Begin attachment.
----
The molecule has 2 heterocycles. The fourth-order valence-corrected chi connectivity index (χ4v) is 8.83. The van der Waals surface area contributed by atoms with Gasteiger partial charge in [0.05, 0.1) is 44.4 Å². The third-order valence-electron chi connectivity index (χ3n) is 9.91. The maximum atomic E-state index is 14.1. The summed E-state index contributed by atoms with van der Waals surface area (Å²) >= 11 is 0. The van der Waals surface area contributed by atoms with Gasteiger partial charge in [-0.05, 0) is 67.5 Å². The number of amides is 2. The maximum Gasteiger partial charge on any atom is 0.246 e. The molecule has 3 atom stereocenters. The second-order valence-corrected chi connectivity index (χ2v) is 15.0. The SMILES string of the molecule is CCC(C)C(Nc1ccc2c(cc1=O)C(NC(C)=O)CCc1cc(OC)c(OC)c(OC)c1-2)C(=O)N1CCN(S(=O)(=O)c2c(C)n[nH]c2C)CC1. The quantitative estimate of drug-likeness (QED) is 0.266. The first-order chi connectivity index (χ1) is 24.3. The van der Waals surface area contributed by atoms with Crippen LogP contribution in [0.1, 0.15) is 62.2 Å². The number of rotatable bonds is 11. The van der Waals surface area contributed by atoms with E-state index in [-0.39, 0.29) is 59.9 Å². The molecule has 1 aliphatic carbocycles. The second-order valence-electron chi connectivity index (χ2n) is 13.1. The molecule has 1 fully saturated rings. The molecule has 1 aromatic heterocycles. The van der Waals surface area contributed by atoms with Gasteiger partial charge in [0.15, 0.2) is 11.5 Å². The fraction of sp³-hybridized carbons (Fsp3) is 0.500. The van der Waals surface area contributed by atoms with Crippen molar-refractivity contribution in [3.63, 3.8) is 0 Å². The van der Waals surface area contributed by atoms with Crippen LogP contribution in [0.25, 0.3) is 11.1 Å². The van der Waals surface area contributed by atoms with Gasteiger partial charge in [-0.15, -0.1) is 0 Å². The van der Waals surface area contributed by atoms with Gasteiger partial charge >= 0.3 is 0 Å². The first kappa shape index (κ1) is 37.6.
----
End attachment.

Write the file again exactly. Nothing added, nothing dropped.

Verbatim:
The molecule has 2 heterocycles. The fourth-order valence-corrected chi connectivity index (χ4v) is 8.83. The van der Waals surface area contributed by atoms with Gasteiger partial charge in [0.05, 0.1) is 44.4 Å². The third-order valence-electron chi connectivity index (χ3n) is 9.91. The maximum atomic E-state index is 14.1. The summed E-state index contributed by atoms with van der Waals surface area (Å²) >= 11 is 0. The van der Waals surface area contributed by atoms with Gasteiger partial charge in [-0.05, 0) is 67.5 Å². The number of amides is 2. The maximum Gasteiger partial charge on any atom is 0.246 e. The molecule has 3 atom stereocenters. The second-order valence-corrected chi connectivity index (χ2v) is 15.0. The SMILES string of the molecule is CCC(C)C(Nc1ccc2c(cc1=O)C(NC(C)=O)CCc1cc(OC)c(OC)c(OC)c1-2)C(=O)N1CCN(S(=O)(=O)c2c(C)n[nH]c2C)CC1. The quantitative estimate of drug-likeness (QED) is 0.266. The first-order chi connectivity index (χ1) is 24.3. The van der Waals surface area contributed by atoms with Crippen LogP contribution in [0.1, 0.15) is 62.2 Å². The number of rotatable bonds is 11. The van der Waals surface area contributed by atoms with E-state index in [-0.39, 0.29) is 59.9 Å². The molecule has 1 aliphatic carbocycles. The second-order valence-electron chi connectivity index (χ2n) is 13.1. The molecule has 1 fully saturated rings. The molecule has 1 aromatic heterocycles. The van der Waals surface area contributed by atoms with Gasteiger partial charge in [0.15, 0.2) is 11.5 Å². The fraction of sp³-hybridized carbons (Fsp3) is 0.500. The van der Waals surface area contributed by atoms with Crippen molar-refractivity contribution in [3.63, 3.8) is 0 Å². The van der Waals surface area contributed by atoms with Crippen LogP contribution in [0.25, 0.3) is 11.1 Å². The van der Waals surface area contributed by atoms with Gasteiger partial charge in [-0.15, -0.1) is 0 Å². The van der Waals surface area contributed by atoms with Gasteiger partial charge >= 0.3 is 0 Å². The first kappa shape index (κ1) is 37.6.